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Intergenerational Learning Activities: Government and Civics

Grandparents are highly engaged in American political and civic life.  Adults age 50 and over are more likely to pay attention to the news and rely upon a wide array of sources to follow public affairs. Older adults vote, contact public officials, and frequently serve on public community advisory boards.

Using these resources, grandparents and older adult volunteers can inspire new generations to become more involved in the democratic process.  With the support of the Verizon Foundation and resources from Thinkfinity.org, this government and civics guide provides brief activity descriptions geared toward a broad range of ages. We encourage you to submit additional suggestions and to connect with other older adults in an online user group designed for grandparents and volunteers with similar interests.

Pre-k to Grade Three:

  • Find a great list of books to read with young children about elections, Congress, the Judiciary, the Presidency, the Constitution, and the American Flag
  • Take a Tour of the Capitol with A. Bill featuring fun coloring pages, mazes, and games to find out how laws get made
  • Create puppets together to explore different roles in the House of Representatives
  • Learn about the Supreme Court and help children test out their arguing skills

Grades Four to Eight:

  • Try out these games together to learn how government affects children, become president for a day, and step into a voting booth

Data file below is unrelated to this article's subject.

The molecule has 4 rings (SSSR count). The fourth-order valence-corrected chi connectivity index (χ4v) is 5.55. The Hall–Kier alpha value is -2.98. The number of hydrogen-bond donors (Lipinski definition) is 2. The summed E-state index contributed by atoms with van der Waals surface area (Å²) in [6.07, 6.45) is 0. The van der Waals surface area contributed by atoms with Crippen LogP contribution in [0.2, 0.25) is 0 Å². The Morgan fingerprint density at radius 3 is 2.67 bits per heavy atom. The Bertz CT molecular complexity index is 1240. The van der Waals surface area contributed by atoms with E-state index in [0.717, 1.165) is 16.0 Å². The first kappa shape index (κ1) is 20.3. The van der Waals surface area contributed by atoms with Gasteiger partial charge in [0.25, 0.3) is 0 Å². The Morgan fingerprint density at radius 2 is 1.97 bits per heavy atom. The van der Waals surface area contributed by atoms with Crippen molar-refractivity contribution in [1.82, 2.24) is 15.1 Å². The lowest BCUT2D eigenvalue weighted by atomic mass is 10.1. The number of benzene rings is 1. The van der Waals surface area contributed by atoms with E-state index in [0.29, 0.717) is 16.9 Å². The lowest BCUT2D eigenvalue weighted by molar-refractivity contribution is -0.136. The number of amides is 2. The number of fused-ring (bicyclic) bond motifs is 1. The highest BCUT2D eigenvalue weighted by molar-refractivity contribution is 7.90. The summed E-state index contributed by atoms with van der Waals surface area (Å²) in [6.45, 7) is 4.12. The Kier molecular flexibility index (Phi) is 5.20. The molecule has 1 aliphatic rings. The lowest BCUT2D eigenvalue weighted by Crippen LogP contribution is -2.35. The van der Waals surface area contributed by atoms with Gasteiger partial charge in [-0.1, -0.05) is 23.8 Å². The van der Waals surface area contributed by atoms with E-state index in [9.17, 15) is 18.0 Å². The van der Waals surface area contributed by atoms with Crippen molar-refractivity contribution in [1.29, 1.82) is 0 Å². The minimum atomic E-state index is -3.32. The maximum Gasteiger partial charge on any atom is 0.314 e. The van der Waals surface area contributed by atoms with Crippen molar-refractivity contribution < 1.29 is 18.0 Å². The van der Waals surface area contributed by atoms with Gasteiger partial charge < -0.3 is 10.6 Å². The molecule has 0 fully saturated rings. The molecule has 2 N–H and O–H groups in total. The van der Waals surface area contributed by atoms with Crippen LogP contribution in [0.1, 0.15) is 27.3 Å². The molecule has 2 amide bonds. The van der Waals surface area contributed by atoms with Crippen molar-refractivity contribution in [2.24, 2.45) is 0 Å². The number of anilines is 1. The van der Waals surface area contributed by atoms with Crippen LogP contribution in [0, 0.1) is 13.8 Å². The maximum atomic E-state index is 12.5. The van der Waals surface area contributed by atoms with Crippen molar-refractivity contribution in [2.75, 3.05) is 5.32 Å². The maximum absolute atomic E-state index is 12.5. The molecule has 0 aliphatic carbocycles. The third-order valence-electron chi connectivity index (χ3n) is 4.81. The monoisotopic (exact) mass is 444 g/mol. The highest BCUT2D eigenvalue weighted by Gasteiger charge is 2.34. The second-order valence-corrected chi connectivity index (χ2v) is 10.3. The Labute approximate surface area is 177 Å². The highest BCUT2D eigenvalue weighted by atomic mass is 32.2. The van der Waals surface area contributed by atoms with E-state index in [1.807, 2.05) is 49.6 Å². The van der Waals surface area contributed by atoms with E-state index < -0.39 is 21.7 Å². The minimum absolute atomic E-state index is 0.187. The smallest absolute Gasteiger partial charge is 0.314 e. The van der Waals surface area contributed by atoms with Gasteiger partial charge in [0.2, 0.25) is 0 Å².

• Enjoy an interactive tour with Uncle Sam as you journey through American Independence, discover the Constitution, explore the branches of government, and uncover the responsibilities of citizenship
  • Play house on the first day of Congress
  • Compete to see who knows more about the Constitution
  • Build a simulation community to find out how city and local governments work
  • Take a seven hat challenge to learn more about the various roles of the U.S. Presidency

 Grades Nine to Twelve:

  • Get to know the U.S. Representatives serving your district, identify current legislation important to teens, and learn about women and African American experiences serving in Congress
  • Research legislative committees and learn how to retrieve bill summaries to learn how representation can affect your state’s interest
  • Tackle the mystery of why more voters don’t vote
  • Make difficult choices on how to use tax dollars to fund a variety of federal programs

Additional Resources:

The Futures Festival: Intergenerational Approaches to Community Participation


Scholastic Civics Resources

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